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You will probably see some articles I’ve written stating that I don’t give my dogs any human food. Period. And yes, it’s true that is how I used to feel about letting my dogs eat human foods. There were some very good reasons for that…
Once a dog becomes familiar with people food they will (almost always):
- Start begging for them — whenever they smell foods they’re already familiar with.
- Start to prefer them over their own food — so there’s a chance you could turn your dog into a picky eater simply by giving them more human foods over time.
…UNLESS you teach your dog how to behave around human foods.
So that’s what I did. And I have since taught all of my dogs that they can have lots of human foods — but only when I dole them out. (Meaning: “If you don’t see my hand reaching out to give you some, then don’t beg me for it.”)
Here’s how I did it, and which human foods I give my dogs most often…
My Vet Talked Me Into Giving My Dogs Human Foods!
For years, I tried to steer clear of giving my dogs people food except for when they have an upset tummy or diarrhea.
The reason for that was the fact that several dog home remedies using human foods have been recommended by our vet through the years.
So for the longest time, my dogs would never get any smidgen of people food except when they were sick. And that worked fine.
Then I Started Putting Human Foods In My Dogs’ Treat Toys
So then, I lightened up a bit and occasionally doled out human foods as “treats” for my dogs on occasion — mostly in their “treat toys”.
And that has worked marvelously.
It’s fun for me and fun for them — because this results in a different “challenge” every time they get a newly stuffed Kong toy (or other treat toy) with goodies inside:
- It’s never the same game twice
- Sometimes it’s ooey and gooey inside
- And sometimes just solid food items are crammed inside there
- Sometimes I’ll introduce them to new a human food this way
- And they get more of their favorites this way too
- It’s always a surprise
Plus, the length of time that my dogs spend trying to get all the treats out varies every time — depending on what and how much I’ve stuff inside. Sometimes, they’ll spend over 1 hour trying to get the goodies out of a single Kong toy. Now, that’s a brain game if I’ve ever seen one!
Wondering what human food is good for dogs? Here is the ultimate list of people food for dogs — see the ones that are safe AND the ones that are not!
But I Do NOT Give My Dogs Human Food From The Table
The reason I have decided to steer clear of giving my dogs people food at the dinner table (or wherever else we might be eating) is because I don’t want my dogs begging any time that we are eating!
It’s a proven fact… if you happen to be eating something that your dog has tasted before and enjoyed, then they will most likely want (or expect!) some of it whenever they smell it again.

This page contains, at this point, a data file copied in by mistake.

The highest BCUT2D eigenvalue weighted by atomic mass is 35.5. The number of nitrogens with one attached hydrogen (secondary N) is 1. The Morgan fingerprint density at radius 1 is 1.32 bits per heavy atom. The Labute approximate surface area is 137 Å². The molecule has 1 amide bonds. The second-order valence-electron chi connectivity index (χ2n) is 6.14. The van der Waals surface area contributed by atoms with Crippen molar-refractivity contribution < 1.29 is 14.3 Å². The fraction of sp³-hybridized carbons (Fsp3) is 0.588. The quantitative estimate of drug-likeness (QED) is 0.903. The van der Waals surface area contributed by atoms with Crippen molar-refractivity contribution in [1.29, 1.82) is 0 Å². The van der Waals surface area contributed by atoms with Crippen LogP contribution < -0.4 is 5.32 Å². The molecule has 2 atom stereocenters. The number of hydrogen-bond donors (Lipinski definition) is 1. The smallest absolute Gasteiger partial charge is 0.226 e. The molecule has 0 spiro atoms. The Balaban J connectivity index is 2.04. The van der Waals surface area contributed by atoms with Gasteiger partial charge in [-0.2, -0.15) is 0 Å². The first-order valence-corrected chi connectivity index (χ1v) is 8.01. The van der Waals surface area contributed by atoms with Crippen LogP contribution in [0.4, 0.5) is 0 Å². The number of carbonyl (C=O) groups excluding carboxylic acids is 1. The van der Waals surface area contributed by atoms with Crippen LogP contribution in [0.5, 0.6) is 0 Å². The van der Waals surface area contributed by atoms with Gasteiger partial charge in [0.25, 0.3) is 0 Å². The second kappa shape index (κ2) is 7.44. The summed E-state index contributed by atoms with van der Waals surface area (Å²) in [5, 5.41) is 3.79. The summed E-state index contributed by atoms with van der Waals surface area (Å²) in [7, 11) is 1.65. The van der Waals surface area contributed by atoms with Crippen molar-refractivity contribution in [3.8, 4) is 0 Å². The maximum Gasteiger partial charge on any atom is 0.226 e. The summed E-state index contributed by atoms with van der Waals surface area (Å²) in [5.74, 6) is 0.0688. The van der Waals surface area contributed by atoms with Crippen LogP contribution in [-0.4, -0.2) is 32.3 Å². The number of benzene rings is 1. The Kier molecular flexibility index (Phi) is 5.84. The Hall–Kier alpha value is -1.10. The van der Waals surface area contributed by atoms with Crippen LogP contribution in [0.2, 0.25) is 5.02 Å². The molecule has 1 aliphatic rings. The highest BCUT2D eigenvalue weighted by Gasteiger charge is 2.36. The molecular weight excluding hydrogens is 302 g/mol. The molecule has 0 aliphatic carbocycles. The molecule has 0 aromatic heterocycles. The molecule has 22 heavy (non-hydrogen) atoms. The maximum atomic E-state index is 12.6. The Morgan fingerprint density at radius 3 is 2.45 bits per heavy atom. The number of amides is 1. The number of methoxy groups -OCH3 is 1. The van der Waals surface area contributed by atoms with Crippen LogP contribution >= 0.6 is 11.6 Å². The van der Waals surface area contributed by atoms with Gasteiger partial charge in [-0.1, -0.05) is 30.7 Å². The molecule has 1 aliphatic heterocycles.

So, in order to avoid all of that, we’ve always been careful not to feed our dogs human foods from the dinner table. (This begins on Day One, the first day we bring a new dog into our home.)
As a result, my dogs do not beg for food whenever we (or anyone at our house) are eating… at the table, in the living room, outside, or anywhere else. It’s a win-win for everyone!
The bottom line is… you can keep your dogs from begging, as long as you’re consistent on what you expect them to behave like around human food.
The 25 Best Healthy Human Foods For Dog Treats
Here’s a list of my favorites — all of the safe human food for dogs that I frequently give as treats (usually outdoors, or stuffed inside their treat toys):
- Apples – Usually, I cut a whole apple into several “slices” and dole out the slices one by one over several days, or stuff them inside their treat toys.
- Bananas – They’re SO squishy and gooey, and they increase the amount of time that my dogs play with their treat toys.
- Baby Food – If it’s healthy enough for babies, then it’s healthy enough for my dog. Just be sure to stick to all-natural ingredients — so they’re not ingesting any “sneaky ingredients” that aren’t safe for dogs. (I mostly buy baby food in squeezable containers — it makes filling their treat toys even easier!)
- Broccoli – To keep the tiny green pieces from remaining on the floor, I don’t give them broccoli alone anymore — just stuffed inside their treat toys (or outside).
- Broth – Anytime we have leftover soups and stews, I use a strainer to separate the larger chunks of food (like onions!) from the broth, and then pour the broth into ice cube trays. For added texture, I usually stick one — or a few — pieces of something crunchy in each “cube” prior to freezing.
- Cantaloupe – Melons of all types are dog-friendly. Just no seeds!
- Carrots – Are raw carrots safe for dogs? By all means, yes! Raw carrots for dogs are a great, healthy snack. Carrots are the only item on this list that qualifies as a “dog chew”, in my opinion. (More on carrots in a minute!)
- Cauliflower – Anything that’s crunchy is my dog’s favorite… and cauliflower definitely qualifies!
- Celery – A close second to carrots in terms of the amount of abrasion (aka “natural teeth cleaning”) that celery provides.
- Cheerios – These little buggers add some nice crunch to an otherwise boring mishmash of ingredients.
- Cheese – Anytime a block of cheese gets hard on one side (after storing it for awhile in the fridge), I slice off the hard part, break it up into small pieces and give it to my dog as a treat.
- Cottage Cheese – The texture is great for dog treat toys! It’s got some “bulk” to it, plus a lot of “gooeyness” at the same time!
- Cream Cheese – Sometimes, I’ll smear a little bit inside the dogs’ treat toys first before filling them with other times. Other times, I’ll smear a crunchy food (like carrots) with cream cheese — so my dogs get to enjoy licking and crunching. Usually, I put a big dollop on my finger and smear that down the bristly sides of a chew toy with nubs — like the Bristly Dog Dental Stick.